1. Don’t ignore it. Take control – This is first on the list because it’s the most important. There are always going to be times when we feel like denying we have diabetes or ignoring the complications it causes, but the truth is you need to take control of your diabetes before it ends up controlling you. After all, it’s pretty hard to deny you have diabetes if you end up in the hospital due to poor management.
  2. Aim for routine – Most people (diabetes or no) can really benefit from keeping a daily routine, but for people with diabetes it just makes everything so much more manageable. You’ll find waking and sleeping, eating and snacking, studying and exercising at the same hours every day will add consistency to your blood levels, improve your mood and save you from any nasty surprises. But don’t be afraid to try new things!
  3. Keep your insulin and blood meter in an easily accessible place – In other words, store it in the place you are likely to use it. For most of us that usually means the kitchen or dining area, but if you’re flat-sharing or living on campus this might require a little more strategy and negotiation. If you’re pretty bad at remembering to take insulin or check your blood, then keeping everything in plain view is a great idea. And for people always on the run, try sourcing a spare meter and insulin pen to have in your bag at all times.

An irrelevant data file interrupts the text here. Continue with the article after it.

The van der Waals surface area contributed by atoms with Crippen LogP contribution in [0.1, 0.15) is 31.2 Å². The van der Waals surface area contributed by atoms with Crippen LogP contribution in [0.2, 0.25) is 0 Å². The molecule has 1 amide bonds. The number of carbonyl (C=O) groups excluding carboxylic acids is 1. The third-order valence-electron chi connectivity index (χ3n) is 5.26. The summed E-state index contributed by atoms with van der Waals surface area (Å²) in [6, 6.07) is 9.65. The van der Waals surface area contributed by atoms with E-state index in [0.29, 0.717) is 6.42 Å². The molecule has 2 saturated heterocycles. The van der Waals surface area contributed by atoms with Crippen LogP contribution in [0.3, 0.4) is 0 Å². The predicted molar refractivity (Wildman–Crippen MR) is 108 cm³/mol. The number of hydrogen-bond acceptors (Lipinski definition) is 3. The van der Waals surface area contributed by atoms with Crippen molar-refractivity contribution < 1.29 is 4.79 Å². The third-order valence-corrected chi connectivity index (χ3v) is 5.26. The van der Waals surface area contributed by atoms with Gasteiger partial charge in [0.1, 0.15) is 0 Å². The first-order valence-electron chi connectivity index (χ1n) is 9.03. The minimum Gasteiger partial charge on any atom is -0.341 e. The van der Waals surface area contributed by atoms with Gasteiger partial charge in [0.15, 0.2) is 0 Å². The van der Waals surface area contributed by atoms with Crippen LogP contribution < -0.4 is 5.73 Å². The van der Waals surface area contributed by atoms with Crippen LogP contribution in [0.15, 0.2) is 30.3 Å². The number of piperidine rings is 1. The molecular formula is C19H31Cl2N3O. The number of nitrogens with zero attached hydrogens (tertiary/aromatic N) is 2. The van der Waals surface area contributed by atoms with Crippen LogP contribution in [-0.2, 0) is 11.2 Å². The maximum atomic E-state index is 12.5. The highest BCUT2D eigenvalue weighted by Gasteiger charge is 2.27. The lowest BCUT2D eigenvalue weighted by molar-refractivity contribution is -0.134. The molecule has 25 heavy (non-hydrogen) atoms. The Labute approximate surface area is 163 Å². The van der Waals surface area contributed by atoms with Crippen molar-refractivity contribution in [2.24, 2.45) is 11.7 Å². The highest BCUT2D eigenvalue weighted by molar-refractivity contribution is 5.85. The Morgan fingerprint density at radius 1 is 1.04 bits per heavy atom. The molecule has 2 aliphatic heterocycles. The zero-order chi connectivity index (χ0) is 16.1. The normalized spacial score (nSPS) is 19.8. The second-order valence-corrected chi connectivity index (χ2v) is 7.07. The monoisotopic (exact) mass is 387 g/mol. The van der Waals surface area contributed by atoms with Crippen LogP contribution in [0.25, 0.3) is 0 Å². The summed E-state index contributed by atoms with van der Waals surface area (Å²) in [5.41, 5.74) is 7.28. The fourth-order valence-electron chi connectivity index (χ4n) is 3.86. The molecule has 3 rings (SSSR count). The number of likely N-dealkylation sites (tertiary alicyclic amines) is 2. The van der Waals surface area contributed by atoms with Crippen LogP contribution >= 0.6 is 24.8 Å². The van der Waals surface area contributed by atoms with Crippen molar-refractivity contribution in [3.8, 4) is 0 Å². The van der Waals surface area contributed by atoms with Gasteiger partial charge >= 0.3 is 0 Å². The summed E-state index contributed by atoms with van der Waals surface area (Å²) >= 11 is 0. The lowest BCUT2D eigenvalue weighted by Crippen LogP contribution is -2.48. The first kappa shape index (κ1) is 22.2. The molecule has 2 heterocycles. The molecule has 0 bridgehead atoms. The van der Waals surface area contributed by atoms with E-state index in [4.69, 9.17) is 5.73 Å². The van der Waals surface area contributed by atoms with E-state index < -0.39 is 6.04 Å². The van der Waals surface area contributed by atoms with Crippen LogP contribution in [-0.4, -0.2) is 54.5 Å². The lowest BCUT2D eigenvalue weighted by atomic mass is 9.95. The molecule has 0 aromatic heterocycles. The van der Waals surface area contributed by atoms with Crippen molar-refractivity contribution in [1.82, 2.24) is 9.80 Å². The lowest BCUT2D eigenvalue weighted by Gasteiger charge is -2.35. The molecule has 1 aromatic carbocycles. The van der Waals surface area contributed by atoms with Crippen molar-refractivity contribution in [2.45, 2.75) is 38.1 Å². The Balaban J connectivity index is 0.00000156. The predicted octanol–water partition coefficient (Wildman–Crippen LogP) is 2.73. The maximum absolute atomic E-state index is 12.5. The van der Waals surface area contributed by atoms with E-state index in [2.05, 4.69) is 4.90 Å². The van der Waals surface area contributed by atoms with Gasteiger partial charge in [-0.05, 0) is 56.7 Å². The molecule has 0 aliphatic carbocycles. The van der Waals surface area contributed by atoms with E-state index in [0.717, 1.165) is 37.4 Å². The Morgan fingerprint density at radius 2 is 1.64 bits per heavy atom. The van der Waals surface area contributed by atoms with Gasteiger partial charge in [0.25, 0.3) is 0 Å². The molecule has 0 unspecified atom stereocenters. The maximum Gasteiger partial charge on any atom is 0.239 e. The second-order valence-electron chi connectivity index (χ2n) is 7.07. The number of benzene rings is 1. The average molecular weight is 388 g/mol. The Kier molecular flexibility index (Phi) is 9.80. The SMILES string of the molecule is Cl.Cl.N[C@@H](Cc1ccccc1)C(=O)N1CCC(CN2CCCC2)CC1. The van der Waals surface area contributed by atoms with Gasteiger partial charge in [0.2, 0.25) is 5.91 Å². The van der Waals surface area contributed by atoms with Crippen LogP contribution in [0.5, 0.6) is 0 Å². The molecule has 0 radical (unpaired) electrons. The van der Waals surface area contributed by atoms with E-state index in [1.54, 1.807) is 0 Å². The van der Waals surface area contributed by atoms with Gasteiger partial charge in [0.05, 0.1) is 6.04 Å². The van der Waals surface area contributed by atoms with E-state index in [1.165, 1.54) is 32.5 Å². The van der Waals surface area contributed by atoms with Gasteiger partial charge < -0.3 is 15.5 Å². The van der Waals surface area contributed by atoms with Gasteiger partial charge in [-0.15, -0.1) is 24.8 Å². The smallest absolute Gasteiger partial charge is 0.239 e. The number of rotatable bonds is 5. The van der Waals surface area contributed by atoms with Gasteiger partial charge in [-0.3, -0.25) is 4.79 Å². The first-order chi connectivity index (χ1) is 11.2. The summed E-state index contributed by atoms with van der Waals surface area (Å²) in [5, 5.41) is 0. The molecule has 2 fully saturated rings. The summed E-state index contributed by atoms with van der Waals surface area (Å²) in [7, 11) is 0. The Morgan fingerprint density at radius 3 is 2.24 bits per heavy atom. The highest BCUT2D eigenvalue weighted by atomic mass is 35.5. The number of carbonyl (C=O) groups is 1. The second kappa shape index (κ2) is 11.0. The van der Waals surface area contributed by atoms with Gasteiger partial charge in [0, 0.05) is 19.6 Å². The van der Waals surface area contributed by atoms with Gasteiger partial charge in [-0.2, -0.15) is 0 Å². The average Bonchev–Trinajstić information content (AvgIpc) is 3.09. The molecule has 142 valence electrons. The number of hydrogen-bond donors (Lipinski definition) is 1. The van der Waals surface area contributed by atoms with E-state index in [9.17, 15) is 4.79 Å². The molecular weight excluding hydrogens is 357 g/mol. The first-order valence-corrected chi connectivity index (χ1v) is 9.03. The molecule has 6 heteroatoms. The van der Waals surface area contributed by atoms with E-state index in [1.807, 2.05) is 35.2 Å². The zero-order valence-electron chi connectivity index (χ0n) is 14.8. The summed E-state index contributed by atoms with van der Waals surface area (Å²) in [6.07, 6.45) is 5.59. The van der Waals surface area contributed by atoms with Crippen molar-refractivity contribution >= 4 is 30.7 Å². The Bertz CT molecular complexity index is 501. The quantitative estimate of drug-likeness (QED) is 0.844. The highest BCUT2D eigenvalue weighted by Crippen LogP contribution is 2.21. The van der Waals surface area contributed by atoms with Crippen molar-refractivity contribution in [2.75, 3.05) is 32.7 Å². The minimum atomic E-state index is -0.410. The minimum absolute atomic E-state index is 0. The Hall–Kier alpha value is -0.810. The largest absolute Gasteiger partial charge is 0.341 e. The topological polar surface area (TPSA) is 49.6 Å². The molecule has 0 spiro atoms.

4. Make blood checking part of your routine – Yes, it’s aggravating making the extra effort to take blood levels, but then you probably thought the same thing about brushing your teeth as a child. You brush them without thinking too much about it now don’t you? The same can become true for blood checks. At the very least, try to whip out your blood meter before every meal and you’ll soon make a very useful list of blood levels you and your doctor can work with. Not to mention; knowing what’s going on with your body from meal to meal is exceptionally useful!